SAN DIEGO — Talks between the Greater California Livery Association and officials at the San Diego International Airport (SAN) over proposed vehicle green rules have broken down, prompting the GCLA to consult with a law firm on its next course of action.
The specific rules, detailed in a June 17 LCT E-News article, would eliminate license renewals for all chauffeured vehicles older than seven years as of Jan. 1, 2012, and gradually phase in incentives for operators to use vehicles that meet stringent mileage requirements.
The GCLA e-blasted a message to California operators on Tuesday urging them to help fight the rules, which would debilitate half of the chauffeured transportation industry that serves the airport. If SAN’s green rules move forward, about 50% of the 800 livery vehicles now licensed at the airport would be rendered ineligible.
“Our last talks were in May,” GCLA President Mark Stewart told LCT. “They are very adamant on their program. There is nothing more to discuss. We will respond similar to how we did with SFO (San Francisco International Airport).”
Stewart stopped short of implying any formal legal action, but said the GCLA leaders would consult with their attorneys at the firm of Lewis Brisbois Bisgaard Smith to send a strongly-worded formal response to San Diego airport officials that “details why the program should be suspended.”
That strategy worked in getting similar stringent rules suspended at the San Francisco International Airport. The GCLA sent a letter to SFO officials citing a legal opinion from the California Public Utilities Commission, a U.S. Supreme Court decision, and examples of how the airports green vehicle mileage rules exceed federal EPA guidelines or that of any other superlative agency.
The U.S. Supreme Court declined an appealed case in March that would have mandated emissions standards for taxis in New York City. The decision works in favor of ground transportation operators concerned that green vehicles are not as comfortable, durable, and affordable as conventional ones.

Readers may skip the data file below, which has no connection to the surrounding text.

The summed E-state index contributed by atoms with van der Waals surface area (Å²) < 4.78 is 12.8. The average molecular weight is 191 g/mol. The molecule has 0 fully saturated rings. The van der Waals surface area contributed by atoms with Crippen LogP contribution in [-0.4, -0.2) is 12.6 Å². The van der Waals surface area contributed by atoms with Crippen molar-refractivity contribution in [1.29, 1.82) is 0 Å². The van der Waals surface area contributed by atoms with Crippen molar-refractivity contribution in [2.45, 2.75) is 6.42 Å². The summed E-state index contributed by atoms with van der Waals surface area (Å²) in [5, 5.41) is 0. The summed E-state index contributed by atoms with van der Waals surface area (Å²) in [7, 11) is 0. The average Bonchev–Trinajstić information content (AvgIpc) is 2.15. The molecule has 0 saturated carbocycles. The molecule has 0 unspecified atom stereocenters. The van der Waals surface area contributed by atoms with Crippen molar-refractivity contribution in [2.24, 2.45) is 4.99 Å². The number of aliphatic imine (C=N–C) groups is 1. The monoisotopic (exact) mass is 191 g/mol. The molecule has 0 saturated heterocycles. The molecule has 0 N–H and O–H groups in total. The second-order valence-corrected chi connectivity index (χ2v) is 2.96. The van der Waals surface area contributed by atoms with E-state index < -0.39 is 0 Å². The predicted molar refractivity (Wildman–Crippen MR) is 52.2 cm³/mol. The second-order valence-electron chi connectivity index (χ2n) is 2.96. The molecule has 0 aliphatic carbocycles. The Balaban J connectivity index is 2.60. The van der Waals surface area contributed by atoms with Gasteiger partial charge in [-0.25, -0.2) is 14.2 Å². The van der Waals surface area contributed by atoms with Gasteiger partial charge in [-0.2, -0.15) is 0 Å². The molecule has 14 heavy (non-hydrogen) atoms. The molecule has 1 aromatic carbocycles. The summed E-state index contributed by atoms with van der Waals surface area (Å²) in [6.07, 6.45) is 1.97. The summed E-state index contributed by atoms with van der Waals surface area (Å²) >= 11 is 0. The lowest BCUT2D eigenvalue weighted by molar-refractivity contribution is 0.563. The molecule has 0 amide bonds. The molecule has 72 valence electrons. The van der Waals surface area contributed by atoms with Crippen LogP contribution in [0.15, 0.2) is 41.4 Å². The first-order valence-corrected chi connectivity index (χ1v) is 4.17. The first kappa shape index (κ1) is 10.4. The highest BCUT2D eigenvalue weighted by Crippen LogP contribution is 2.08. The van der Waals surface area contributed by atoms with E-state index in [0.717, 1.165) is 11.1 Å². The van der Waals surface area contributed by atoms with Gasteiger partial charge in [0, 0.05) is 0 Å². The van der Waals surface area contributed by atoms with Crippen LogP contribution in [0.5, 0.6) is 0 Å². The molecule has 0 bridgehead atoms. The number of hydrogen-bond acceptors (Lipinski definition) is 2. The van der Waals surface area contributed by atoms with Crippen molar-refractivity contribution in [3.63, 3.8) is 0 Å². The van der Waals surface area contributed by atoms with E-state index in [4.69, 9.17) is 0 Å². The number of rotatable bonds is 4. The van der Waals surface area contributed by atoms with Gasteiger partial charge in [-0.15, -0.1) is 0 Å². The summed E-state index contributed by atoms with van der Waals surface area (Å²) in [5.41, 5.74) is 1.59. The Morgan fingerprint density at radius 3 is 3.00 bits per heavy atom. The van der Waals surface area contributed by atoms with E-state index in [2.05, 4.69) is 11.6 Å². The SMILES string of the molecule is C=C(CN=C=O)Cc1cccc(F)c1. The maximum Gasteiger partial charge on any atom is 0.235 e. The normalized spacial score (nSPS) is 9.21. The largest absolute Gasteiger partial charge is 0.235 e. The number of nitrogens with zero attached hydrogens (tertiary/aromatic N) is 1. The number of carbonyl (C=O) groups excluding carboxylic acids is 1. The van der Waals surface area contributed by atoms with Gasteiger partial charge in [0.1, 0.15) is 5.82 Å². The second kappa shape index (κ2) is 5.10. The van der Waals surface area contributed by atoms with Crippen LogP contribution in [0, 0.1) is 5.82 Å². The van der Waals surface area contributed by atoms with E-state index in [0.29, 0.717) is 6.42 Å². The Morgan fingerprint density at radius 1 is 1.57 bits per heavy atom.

Of primary concern to the California chauffeured transportation industry about the proposed airport rules is that most of the current luxury vehicles on the market, even many hybrid ones, do not meet the requirements. The GCLA is asking airport officials to wait until auto manufacturers build luxury vehicle models that meet fuel mileage guidelines. The only vehicles qualifying so far would be the Lincoln MKZ Hybrid, a mid-sized vehicle, and CNG-versions of the Lincoln Town Car. CNG chauffeured vehicles so far suffer from diminished travel ranges, mechanical problems, higher price tags, and a lack of consistent fueling spots.
And while government bureaucrats and environmental activists share fantasies about a Toyota Prius being a universal service vehicle, the rat-shaped compact so far only serves a handful of eco-conscious clients and is not considered a long-term viable luxury vehicle by most of the industry.
Stewart also discounted the view among some California operators that the ban on chauffeured vehicles seven years or more doesn’t matter, since most quality chauffeured operators use newer vehicles in their fleets. Many of those companies with newer fleets still need those affiliated small-fleet operators who run older vehicles, especially to handle transportation for big events, Stewart said.
“Some operators view it as getting more business for themselves, but all companies are using affiliates,” Stewart said. “Companies would have to buy additional vehicles to offset what would have been sent out in affiliate work. We have to look at this for all operators, not just large companies that have three to five-year turnarounds for fleet vehicles. If we give in to the airport on this point, they are going to look for more takeaways.”
Information on GCLA Expo
— Martin Romjue, LCT editor